Area Final 2016


Ist Plave Team Web


Held at Bisterne Manor, Ringwood, Hants, by kind invitation of Mr Hallam & Mrs Lal Mills & Mr Rupert Brewer (Keeper) on Sunday 26th June 2016. Judges - Robert Atkinson, Judy Rainey & Graham Stanley. Chief Steward - Dave England. Kindly sponsored by Skinners and Firedog.


Eight teams made up of three dogs and handlers, representing all the URC areas other than Lincs, met for bacon rolls and to compete for the prestigious Anglia Cup on a cloudy but dry day. There were six tests in total completed by all teams, three were completed before a break for coffee and cakes and three afterwards. The tests are numbered in the order we took them.

Test 1
For this test, judged by Judy Rainey, the team stood in line at a crossroads in the wood. Down the track to the left, to the right and dead ahead, stood dummy throwers some 80 yards away. We were told that each of us in turn would be sent for a mark and then back up the track to an unseen retrieve opposite a post or branch about half way to the fall of the mark. Sara went first sending Slipper down the track to the right, completing both retrieves cleanly with a little handling and scoring 16. Sharon’s Otis picked the mark down the track dead ahead without problems but struggled on the unseen taking in a lot of ground before finding, resulting in a score of 12. My dog, Ben, did not have a clear view of the fall down the track to our left and overshot by several yards before coming back to the area and picking - without my intervention. For the blind, he popped into the wood opposite the post but soon popped out again without the dummy a little further down, so I pulled him back a couple of yards and put him back in – gave him the hunt whistle and hoped as I could not see him. Out he came again but with the dummy this time – it was quicker and tidier than it sounds so we were awarded 17.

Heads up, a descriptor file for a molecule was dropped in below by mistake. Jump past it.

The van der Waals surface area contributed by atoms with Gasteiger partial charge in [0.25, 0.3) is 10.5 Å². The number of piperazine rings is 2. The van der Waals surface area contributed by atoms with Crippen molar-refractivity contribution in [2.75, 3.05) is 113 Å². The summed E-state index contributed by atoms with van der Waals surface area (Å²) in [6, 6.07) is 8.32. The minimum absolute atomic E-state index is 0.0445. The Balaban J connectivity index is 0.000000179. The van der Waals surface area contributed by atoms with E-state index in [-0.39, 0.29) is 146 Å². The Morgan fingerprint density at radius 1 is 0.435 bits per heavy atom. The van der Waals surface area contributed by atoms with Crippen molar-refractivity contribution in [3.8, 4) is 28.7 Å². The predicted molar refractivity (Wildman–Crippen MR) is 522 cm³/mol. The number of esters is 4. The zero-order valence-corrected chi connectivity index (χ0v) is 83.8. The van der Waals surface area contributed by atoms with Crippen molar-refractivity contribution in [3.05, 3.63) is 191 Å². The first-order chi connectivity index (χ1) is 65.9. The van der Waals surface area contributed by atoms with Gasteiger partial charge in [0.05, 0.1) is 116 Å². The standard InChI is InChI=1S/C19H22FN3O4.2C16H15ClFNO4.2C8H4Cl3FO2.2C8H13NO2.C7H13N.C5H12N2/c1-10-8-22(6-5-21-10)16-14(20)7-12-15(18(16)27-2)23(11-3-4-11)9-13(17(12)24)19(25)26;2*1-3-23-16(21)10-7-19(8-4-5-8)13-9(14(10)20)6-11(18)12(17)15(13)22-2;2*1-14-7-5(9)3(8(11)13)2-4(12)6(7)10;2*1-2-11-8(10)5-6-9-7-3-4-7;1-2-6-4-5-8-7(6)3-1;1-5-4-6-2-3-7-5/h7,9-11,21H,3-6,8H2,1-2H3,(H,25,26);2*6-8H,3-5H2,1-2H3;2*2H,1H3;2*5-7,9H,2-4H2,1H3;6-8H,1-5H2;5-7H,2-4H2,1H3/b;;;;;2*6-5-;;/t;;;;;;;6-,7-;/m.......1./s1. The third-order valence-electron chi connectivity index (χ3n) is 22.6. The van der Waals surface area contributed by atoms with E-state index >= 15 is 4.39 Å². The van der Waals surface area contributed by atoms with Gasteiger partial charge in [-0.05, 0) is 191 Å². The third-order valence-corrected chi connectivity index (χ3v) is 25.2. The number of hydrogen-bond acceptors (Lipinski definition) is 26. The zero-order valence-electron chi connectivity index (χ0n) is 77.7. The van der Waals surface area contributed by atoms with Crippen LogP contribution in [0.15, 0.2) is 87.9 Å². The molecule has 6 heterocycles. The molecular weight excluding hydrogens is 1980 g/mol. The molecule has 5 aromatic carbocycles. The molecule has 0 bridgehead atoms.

Test 2
Robert Atkinson had all three of us in line for a short walk-up in a field of reeds, weeds and rough grass. To our right stood three dummy throwers at about 50 yard intervals some 70 yards away. As we walked, the first threw a dummy, saluted by a shot, which we were instructed to remember. After a few more yards we heard a shot from a helper on a high bank to our left, over a ditch and more than 100 yards away, again a dummy was thrown but this time Sara was told to send her dog who collected smartly. The sequence was then repeated – memory to the right, seen to the left up on the bank – Otis and Sharon were spot on. Ben was confused by an echo from the shot and the way his head spun told me that he had failed completely to mark it. So I lined him up and he went straight as an arrow, over the ditch and up the hill, stopped within 10 yards of the fall and picked after a direction to hunt to his right – so I got away with that! We then had to decide who would pick each of the three memories which were now behind us and to our right. Sara went first and picked with very little handling earning 18 points, Sharon only had to send Otis right for the wind and he picked without handling so she got 20 while I sent Ben too far to the left for the remaining dummy and he had a longish hunt despite being downwind but we still got 17 which pleased me.

Test 3
This test, under Graham Stanley, we did individually. As we walked up to the open gate of a pheasant pen, a ‘rabbit’ bolted across the path, saluted by a shot from a gun walking on our right. We walked on through the gate a few yards but were then sent for a retrieve thrown into the deep bracken about 40 yards to our left and slightly behind us. After collecting that we were sent down the track ahead some 80 yards for a blind just off to the left. We all scored 17 for this element – not perfect but consistent!

Test 4